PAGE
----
FP’s Situation Report: The Pentagon touches the third rail (military benefits); Is the U.N. giving Assad a pass?; A new task force for the Philippines; A training mission for Libya to form?; and a bit more.
- By Gordon Lubold
Gordon Lubold is a national security reporter for Foreign Policy. He is also the author of FP's Situation Report, an e-mailed newsletter that is blasted out to more than 70,000 national security and foreign affairs subscribers each morning that includes the top nat-sec news, breaking news, tidbits, nuggets and what he likes to call "candy." Before arriving at FP, he was a senior advisor at the United States Institute of Peace in Washington, where he wrote on national security and foreign policy. Prior to his arrival at USIP, he was a defense reporter for Politico, where he launched the popular Morning Defense early morning blog and tip-sheet. Prior to that, he was the Pentagon and national security correspondent for the Christian Science Monitor, and before that he was the Pentagon correspondent for the Army Times chain of newspapers. He has covered conflict in Iraq, Afghanistan, Pakistan and other countries in South Asia, and has reported on military matters in sub-Saharan Africa, East Asia and Latin America as well as at American military bases across the country. He has spoken frequently on the sometimes-contentious relationship between the military and the media as a guest on numerous panels. He also appears on radio and television, including on CNN, public radio's Diane Rehm and To the Point, and C-SPAN's Washington Journal. He lives in Alexandria with his wife and two children.
By Gordon Lubold
Is the U.N. giving Assad a pass? Humanitarian workers who chronicle the suffering in Syria are keeping from the public key details on just who is at fault, FP’s Colum Lynch reports. Lynch: "During the past year, the United Nations’ chief relief agency has routinely withheld from the public vital details of the Bashar al-Assad regime’s systematic campaign to block humanitarian assistance to Syrian civilians. This silence has infuriated human rights advocates, who believe that greater public exposure of Assad’s actions would increase political pressure on the Syrian government to allow the international community to help hundreds of thousands of ordinary Syrians who are trapped in the line of fire.
"Instead, the U.N. Office for the Coordination of Humanitarian Affairs (OCHA) — which oversees international relief efforts in Syria — has relied on low-key, behind-the-scenes diplomacy to quietly persuade the Syrian regime to open the aid floodgates. So far, critics say, the strategy has been ineffective. Worse, it provides a measure of political cover to the Assad regime as it carries out mass starvation and slaughter, these critics contend. The U.N. ‘should be much more willing to point the finger at the Syrian government when they are responsible for vast blockages of aid. They haven’t said enough about who is responsible for violations and the character of those violations,’ said Peggy Hicks, the head of advocacy for Human Rights Watch. ‘There is always a balancing act, but we have been concerned that the U.N. has been reluctant to recognize the limits of working behind the scenes.’" Read the rest here.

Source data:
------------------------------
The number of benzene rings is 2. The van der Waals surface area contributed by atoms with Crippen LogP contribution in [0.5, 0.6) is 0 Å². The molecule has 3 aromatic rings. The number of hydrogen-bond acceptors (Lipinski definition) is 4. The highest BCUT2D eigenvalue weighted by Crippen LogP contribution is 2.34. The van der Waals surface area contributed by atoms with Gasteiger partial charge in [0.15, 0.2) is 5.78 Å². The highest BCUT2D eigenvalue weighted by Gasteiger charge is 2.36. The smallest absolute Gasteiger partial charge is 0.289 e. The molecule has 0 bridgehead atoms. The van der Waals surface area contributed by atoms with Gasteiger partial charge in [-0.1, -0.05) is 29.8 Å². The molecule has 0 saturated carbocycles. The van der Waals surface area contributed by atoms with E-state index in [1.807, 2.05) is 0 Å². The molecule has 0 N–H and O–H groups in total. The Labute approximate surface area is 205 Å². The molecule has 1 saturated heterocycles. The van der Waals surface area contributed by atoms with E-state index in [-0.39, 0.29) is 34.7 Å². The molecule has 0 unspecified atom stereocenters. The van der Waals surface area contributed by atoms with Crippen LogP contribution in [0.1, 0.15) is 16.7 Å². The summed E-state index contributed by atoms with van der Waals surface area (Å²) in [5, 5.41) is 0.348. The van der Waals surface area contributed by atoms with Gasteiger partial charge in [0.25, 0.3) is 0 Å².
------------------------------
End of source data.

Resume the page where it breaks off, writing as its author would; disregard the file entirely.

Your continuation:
The WaPo’s Liz Sly, in Beirut: "A new Syrian offensive in the mountainous terrain bordering Lebanon has triggered a fresh exodus of thousands of Syrians into a country already burdened by the largest number of refugees in the region, U.N. officials said Sunday. A thousand families sought shelter between Friday and Sunday in the eastern Lebanese town of Arsal after government forces attacked their villages in Syria, according to the Office of the U.N. High Commissioner for Refugees." The rest here.
Will Hagel and Dempsey touch the third rail of Pentagon politics – benefits and compensation? The WSJ’s Julian Barnes sketches in broad brushstrokes the notion that the Pentagon has come up with a plan to cut military pay and benefits after years of growth – but we won’t know anything for awhile. Still, it’s an issue few want to discuss because no one – not members of Congress, and not even the four stars who run the Pentagon – necessarily want to be seen as cutting benefits from the military after years of sacrifice in Afghanistan, Iraq and elsewhere. But the cost of military personnel could soon balloon to 60 percent, Chairman of the Joint Chiefs of Staff Gen. Marty Dempsey told Barnes at the Reagan Defense Forum in California over the weekend and that is unsustainable. Barnes: "…Military officials haven’t revealed details of the plan, which still must be approved by the Defense Secretary Chuck Hagel and President Barack Obama before it is sent to Congress for approval. Gen. Dempsey said the chiefs would unveil the changes when the proposed military budget is released in February. He said the new plan wouldn’t immediately cut the benefits received by service members or retirees. Over the past nine months, the Joint Chiefs of Staff have been analyzing military compensation-from pay and health benefits to housing allowances to the discounted prices at base commissaries.